“Hold it,” I hear the Gentle Reader cry. “What do you mean ‘Non-Party Twitchy?'” I mean that Twitchy doesn’t consider itself to be a party to the suit, and that’s probably correct.
This goes back to one of the errors The Dread Pro-Se Kimberlin made in his original complaint. He listed 20 defendants in the caption of the complaint and named 22 in the text. When this screwup was pointed out, he almost, but not quite, fixed it with his amended complaint that he filed with the court. In that version of the amended complaint, he added one of the two missing defendants to the caption, but he didn’t add Twitchy. That’s the amended complaint on file with the court—the one that counts. Twitchy is shown in the caption of the “amended complaint” TDPK sent me, but Twitchy is not a party to the suit as far as the court is concerned.
The Clerk of the Court issued 18 summonses to defendants in the suit, and they are shown as Docket Item 4 on PACER. Here’s the list of summonses issued:
1. James O’Keefe
2. The Franklin Center
3. National Bloggers Clug
5. Erick Erickson
6. Mercury Radio Arts
7. Patrick Frey
8. Michelle Malkin
9. Glen Beck
10. Ali Akbar
11. William Hoge
12. Robert Stacy McCain
13. Lee Stranahan
14. Aaron Walker
15. Simon & Schuster
16. The Blaze
17. Ace of Spades
No summonses were issued for Kimberlin Unmasked, Mandy Nagy, DB Capitol Strategies, or Twitchy.
According to the Malkin/Twitchy motion to dismiss, on 6 January, Mrs. Malkin received a copy of the amended complaint as it was filed with the court, but she did not receive a copy of her summons. That means that she has not been served in the lawsuit. No summons, no service. Thus, TDPK’s claim in his report on the status of service of process to the court is false.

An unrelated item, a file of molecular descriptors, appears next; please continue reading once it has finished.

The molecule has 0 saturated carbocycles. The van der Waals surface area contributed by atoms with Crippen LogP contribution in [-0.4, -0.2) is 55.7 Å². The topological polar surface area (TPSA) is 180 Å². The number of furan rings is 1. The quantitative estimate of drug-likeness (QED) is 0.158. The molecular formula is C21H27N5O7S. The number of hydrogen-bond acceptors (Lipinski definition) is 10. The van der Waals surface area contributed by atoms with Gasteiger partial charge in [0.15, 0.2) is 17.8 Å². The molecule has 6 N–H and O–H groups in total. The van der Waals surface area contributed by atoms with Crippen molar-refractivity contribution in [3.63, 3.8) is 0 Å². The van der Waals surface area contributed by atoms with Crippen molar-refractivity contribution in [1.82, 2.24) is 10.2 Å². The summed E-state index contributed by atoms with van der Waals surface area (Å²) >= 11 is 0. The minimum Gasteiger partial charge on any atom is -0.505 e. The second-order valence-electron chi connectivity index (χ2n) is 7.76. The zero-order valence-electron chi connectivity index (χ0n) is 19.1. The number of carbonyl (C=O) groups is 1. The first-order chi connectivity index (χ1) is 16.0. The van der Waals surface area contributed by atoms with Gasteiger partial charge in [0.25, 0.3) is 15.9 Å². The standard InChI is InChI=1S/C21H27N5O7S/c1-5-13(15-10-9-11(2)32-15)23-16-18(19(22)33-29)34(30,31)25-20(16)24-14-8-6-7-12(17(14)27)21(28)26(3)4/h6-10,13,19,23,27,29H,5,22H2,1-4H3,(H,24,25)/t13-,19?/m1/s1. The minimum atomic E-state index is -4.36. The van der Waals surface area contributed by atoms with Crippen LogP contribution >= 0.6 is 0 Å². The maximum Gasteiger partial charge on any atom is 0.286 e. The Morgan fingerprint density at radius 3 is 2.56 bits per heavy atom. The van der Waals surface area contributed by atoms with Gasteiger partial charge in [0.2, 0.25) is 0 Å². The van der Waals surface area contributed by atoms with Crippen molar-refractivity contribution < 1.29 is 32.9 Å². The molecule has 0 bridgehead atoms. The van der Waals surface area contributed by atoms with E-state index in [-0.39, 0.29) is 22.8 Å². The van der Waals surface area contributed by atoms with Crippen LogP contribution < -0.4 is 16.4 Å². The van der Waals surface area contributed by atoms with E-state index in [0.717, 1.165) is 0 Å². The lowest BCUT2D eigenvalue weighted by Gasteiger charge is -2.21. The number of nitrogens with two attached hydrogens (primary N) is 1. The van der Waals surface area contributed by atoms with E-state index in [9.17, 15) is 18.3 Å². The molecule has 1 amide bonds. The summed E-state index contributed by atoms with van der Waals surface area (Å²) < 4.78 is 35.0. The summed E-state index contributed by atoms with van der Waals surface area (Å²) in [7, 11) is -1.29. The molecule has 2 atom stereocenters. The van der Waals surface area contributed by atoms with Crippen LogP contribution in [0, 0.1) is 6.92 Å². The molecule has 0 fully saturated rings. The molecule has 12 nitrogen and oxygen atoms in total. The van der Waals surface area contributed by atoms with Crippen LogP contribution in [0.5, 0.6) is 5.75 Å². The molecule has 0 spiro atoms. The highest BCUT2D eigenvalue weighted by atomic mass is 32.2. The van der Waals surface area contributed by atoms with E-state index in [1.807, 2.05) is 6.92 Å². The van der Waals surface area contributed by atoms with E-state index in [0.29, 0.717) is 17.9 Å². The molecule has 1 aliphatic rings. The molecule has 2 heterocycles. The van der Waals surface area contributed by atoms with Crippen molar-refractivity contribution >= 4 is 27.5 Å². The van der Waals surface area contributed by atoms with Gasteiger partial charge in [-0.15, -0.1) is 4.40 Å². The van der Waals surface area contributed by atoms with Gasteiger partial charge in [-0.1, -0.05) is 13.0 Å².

The Malkin/Twitchy motion claims that TDPK attempted to serve Twitchy at about the same time as the defective service on Mrs. Malkin. The amended complaint sent to Twitchy is the same version TDPK sent me, and Twitchy was sent a summons.
“Hold it,” I hear the Gentle Reader cry again. “Didn’t you just say the Clerk never issued a summons for Twitchy?”
Mr. Kimberlin appears to have simply inserted Twitchy’s name and address in place of those of Mr. Walker, the intended recipient of the summons actually issued by this Court.
Notice that the summons is addressed to “Twitchy c/o Salem Communications.” The sale of Twitchy to Salem Communications was announced on 10 December, and there was no public knowledge of the sale prior to that date. How did that address get put on a summons datestamped by the court on 12 November?
Finally, Mr. Kimberlin’s apparent falsification of court documents in an attempt to deceive Twitchy into thinking it was a defendant that this Court has summoned constitutes a fraud on this Court, and a violation of numerous court rules. Leaving aside whether it also constitutes mail fraud and/or any other criminal offense, this misconduct constitutes a separate, independent basis for dismissing the FAC [First Amended Complaint] under this Court’s inherent powers and/or Rule 41(b).
Michelle Malkin and Twitchy have also filed a request for a hearing on their motion to dismiss. Local Rule 105.6 allows the judge to rule on the motion without a hearing, but given all of the evidence that is piling up concerning defective service of process and questionable documents, he may schedule one.
UPDATE—TDPK seems to be having real difficulties with his paperwork. I’m reminded of the following exchange between Michael Palin and John Cleese:
Clerk: This is a dog license with the word “dog” crossed out and the word “cat” written in in crayon.
Mr. Praline: The man didn’t have the proper form.
UPDATE 2—Here’s the top part of the summons form as shown on PACER. Document 41 is the Malkin/Twitchy motion to dismiss. Document 4 is all the summonses issued by the Clerk of the Court. It’s amazing how crude the apparent forgery is.